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Reframe It

Founded Year



Debt | Alive

Total Raised


Last Raised

$90K | 12 yrs ago

About Reframe It

Reframe It seeks to transform the nature of the public web by creating a virtual margin alongside any web page on which users can post comments to be shared with other users and read what others have written. Reframe It makes it possible for users to place any online material in a new light. It allows each user to benefit from the insights of other users who place specific online content in context and share their reactions in the form of online marginalia.

Headquarters Location

795 Folsom Street 1st Floor

San Francisco, California, 94107,

United States


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Reframe It Patents

Reframe It has filed 3 patents.

patents chart

Application Date

Grant Date


Related Topics




Financial markets, Social networking services, Marketing, Compositions for keyboard, Educational psychology


Application Date


Grant Date



Related Topics

Financial markets, Social networking services, Marketing, Compositions for keyboard, Educational psychology



Latest Reframe It News

Disappointing Race? Reframe It.

Oct 18, 2021

Call it the great reframing. After a big race, professional athletes and amateurs often face the same challenge: how to react when the run doesn’t go according to Plan A, B or C. It’s something Ryan Hall knows well. A two-time Olympian, and the only American to run a marathon in under 2 hours 5 minutes, Hall has had to strengthen that mental muscle as an athlete and now as a coach to runners including his wife, Sara Hall, the second-fastest female marathoner in American history. “I went through this process throughout my career, and it’s one I continue to cultivate as a coach,” Ryan Hall said over the phone last week. “When you have a bad race, you don’t want to talk about it to your co-workers or peers. But I’ve learned that actually every single one of those conversations is an opportunity to reframe this narrative in my own mind and with other people.” It can take time. Hall points to his 10th-place marathon finish at the 2008 Beijing Olympics as one of the most difficult disappointments of his career . He went into the race as a podium contender and was absolutely dejected at the finish. He is able to see that experience in a positive light now, he said, but it took him three years after the race to get there. “It’s a learned skill,” he said. For some people, talking about a disappointing race with others can be an isolating experience, said Justin Ross, a clinical psychologist. He calls it disenfranchised grief. “We use that term when the loss of something may not be widely understood, and we see that a lot with amateur runners,” Ross said. “The marathon is so important for us that when it’s done, the general public, our family and friends, they don’t understand it. Why is it so hard?” After this year’s Chicago Marathon and Boston Marathon — both of which were run in warm weather, slowing down athletes — many runners were eager to reframe how they thought about their races. Sara Hall was among them. After failing to qualify for the Tokyo Olympics at the U.S. marathon trials last year, she refocused on another big goal: setting an American record. She ran the London Marathon — an elite-only event held last year on Oct. 4 instead of its usual April date — in a personal best, 2:22:01, placing second. On Dec. 20, she raced in the Marathon Project in Chandler, Ariz. (she races relentlessly ), finishing in 2:20:32, the second-fastest marathon run by an American woman. She was just under one minute off the American record — 2:19:36, set at the London Marathon by Deena Kastor in 2004. She targeted the 2021 Chicago Marathon with the record in mind. “It’s hard not to envision it going a certain way,” she said, days after finishing in third place in Chicago with a time of 2:27:19. “I envisioned a great weather day, that I would be in the hunt to win, to set an American record.” Unlike professional athletes in many sports who have the opportunity to make up for a disappointing performance almost weekly, many runners compete in fewer than half a dozen races a year. At the Tokyo Olympics, some athletes cried openly when they were disappointed by race results. Others were able to quickly reframe their narratives by the time they posted to social media. Image More athetles, including Scott Fauble on the far left in orange, have been sharing their disappointments and how they are reframing those performances.Credit...Steven Senne/Associated Press “The word disappointed doesn’t quite feel strong enough,” Scott Fauble wrote on Instagram after his 16th-place finish at the Boston Marathon on Monday. “I don’t think I need to belabor that fact, so I’ll sign off with some positives. The crowds were amazing — you guys carried me home those last 10 miles. My body feels generally whole. There will be more races in the future — more chances to live up to my expectations.” “This race certainly wasn’t everything we’d hoped for,” Reed Fischer posted after his ninth-place finish at the Chicago Marathon, “but it’s a massive step in the right direction and proof (to me, at least), that I belong at this stage and in this event.” In this process, Ross said, professionals and amateurs alike are able to normalize feeling two things at once: sadness and gratitude. “I think there is a really powerful shift that we need to make between outcome goals and performance standards,” Ross said. Outcome goals are usually time or place goals. Performance goals can be much more about mentality. “When the day is not your day, we get lost and upset because we are able to recognize that the outcome goal is out of reach. That’s when falling on performance standards is so important. It’s less about the outcome. It’s how you show up.” It’s a concept that Sara Hall took to heart in the days after the Chicago Marathon. She loves being process focused, looking to little victories and identifying the next goal. “Out there, you have to do whatever you can to stay positive, and I did stay positive the whole time,” she said. “That was a win in itself. I told myself I was still in it. I focused on how good my stride felt and how grateful I was to be in the race.” It will be no surprise to see her show up again. Advertisement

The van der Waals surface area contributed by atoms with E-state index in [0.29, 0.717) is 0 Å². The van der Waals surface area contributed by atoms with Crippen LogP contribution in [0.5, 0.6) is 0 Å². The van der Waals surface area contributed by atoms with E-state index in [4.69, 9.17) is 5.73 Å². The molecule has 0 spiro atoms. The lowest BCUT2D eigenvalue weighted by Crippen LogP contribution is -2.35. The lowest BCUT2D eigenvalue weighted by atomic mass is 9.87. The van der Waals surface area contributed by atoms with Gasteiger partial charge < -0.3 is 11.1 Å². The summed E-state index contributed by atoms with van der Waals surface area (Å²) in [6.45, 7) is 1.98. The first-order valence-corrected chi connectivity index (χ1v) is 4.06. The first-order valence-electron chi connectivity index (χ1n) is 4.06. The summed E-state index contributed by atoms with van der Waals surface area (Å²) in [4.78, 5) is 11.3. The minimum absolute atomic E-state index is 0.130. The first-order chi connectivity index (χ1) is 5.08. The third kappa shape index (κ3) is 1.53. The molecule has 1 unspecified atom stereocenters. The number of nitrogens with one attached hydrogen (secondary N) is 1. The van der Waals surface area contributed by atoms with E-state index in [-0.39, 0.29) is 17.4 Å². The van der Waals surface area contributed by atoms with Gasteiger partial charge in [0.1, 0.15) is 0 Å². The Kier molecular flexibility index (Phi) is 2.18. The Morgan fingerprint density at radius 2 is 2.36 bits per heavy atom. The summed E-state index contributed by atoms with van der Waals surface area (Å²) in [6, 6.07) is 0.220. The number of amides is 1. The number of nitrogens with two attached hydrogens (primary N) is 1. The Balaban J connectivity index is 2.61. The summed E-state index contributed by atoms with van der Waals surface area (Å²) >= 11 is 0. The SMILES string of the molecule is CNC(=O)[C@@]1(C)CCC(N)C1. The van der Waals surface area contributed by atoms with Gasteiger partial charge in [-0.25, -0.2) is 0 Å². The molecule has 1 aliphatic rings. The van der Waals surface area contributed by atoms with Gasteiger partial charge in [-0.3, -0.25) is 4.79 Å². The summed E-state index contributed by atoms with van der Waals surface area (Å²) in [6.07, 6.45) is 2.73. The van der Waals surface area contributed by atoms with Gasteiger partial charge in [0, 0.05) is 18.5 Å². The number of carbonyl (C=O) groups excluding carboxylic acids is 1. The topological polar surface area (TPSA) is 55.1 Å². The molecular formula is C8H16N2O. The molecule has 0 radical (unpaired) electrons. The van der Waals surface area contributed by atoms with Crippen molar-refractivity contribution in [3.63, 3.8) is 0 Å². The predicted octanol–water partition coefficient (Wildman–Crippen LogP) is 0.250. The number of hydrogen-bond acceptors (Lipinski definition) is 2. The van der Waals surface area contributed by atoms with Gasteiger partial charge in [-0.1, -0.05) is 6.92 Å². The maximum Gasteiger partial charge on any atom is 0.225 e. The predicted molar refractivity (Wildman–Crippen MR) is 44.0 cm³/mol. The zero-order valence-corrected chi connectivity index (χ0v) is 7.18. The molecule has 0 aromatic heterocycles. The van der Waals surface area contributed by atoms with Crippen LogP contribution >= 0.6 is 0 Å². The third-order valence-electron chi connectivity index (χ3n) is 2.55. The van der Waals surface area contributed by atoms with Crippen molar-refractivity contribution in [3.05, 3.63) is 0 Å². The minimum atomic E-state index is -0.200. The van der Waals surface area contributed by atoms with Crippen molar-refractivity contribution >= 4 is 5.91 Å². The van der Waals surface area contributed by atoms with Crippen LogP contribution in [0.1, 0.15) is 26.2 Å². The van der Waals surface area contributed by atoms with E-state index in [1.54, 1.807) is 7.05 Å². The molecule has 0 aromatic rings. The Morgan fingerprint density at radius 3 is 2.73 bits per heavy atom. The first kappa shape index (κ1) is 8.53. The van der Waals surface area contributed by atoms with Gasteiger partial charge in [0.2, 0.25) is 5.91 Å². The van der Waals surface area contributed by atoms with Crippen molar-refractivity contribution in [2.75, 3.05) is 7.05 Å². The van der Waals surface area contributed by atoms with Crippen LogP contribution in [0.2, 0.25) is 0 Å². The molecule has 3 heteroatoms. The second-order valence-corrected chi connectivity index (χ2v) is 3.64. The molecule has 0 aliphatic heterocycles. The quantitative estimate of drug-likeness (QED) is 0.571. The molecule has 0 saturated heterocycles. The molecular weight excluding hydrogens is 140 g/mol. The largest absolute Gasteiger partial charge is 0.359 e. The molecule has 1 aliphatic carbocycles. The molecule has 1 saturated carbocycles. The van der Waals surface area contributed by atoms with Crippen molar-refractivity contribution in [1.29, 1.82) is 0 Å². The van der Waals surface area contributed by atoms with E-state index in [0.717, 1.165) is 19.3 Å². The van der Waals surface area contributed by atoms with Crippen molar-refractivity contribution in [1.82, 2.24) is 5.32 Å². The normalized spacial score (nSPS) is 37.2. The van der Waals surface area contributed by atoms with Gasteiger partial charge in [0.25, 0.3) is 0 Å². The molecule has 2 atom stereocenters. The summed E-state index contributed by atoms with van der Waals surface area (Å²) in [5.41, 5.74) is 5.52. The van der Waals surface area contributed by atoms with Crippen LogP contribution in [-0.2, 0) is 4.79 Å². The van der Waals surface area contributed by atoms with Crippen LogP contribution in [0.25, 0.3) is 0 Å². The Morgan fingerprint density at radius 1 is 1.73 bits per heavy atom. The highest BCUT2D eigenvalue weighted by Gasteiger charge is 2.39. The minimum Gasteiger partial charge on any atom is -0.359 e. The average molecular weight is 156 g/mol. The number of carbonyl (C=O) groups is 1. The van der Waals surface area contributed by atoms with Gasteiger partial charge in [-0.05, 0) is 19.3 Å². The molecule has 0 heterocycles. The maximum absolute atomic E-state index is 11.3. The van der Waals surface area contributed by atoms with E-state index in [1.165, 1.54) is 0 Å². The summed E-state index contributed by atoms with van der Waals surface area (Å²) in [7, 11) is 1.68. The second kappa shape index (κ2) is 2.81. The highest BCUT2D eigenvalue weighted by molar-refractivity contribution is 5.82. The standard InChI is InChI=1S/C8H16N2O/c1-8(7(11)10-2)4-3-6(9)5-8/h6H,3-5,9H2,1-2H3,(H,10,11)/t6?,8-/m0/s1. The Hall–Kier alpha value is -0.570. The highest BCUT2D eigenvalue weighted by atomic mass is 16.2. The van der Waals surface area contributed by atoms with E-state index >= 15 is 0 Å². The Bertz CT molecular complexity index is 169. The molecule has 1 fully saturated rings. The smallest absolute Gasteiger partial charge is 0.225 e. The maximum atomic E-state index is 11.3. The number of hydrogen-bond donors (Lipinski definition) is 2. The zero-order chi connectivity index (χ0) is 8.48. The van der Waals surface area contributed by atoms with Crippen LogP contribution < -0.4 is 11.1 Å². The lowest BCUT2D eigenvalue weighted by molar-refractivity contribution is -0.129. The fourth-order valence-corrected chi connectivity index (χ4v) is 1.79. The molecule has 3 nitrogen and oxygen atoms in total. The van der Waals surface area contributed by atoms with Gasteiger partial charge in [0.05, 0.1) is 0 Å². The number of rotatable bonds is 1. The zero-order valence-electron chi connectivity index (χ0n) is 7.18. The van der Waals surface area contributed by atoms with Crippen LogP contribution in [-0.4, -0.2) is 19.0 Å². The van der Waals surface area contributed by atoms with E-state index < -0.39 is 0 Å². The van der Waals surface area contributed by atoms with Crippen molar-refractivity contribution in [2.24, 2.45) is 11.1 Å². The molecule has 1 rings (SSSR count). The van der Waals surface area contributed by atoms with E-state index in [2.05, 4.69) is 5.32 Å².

Reframe It Frequently Asked Questions (FAQ)

  • When was Reframe It founded?

    Reframe It was founded in 2007.

  • Where is Reframe It's headquarters?

    Reframe It's headquarters is located at 795 Folsom Street, San Francisco.

  • What is Reframe It's latest funding round?

    Reframe It's latest funding round is Debt.

  • How much did Reframe It raise?

    Reframe It raised a total of $2.61M.

  • Who are the investors of Reframe It?

    Investors of Reframe It include Sacramento Angels, Mark Walsh, Daniel Zumino, John Schirer, Allen Miner and 6 more.

  • Who are Reframe It's competitors?

    Competitors of Reframe It include Webnotes and 2 more.

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A.nnotate is the flagship product of Textensor Limited which was incorporated in Edinburgh, Scotland in 2005. Today A.nnotate is used online by individuals and groups who need to store or share comments on documents, web pages or images. Standalone servers are in use in universities, SMEs, blue chip companies and the public sector. A.nnotate technology is chosen by developers to add annotation capabilities to their own high-value web applicationsas a result of licensing terms and technical support.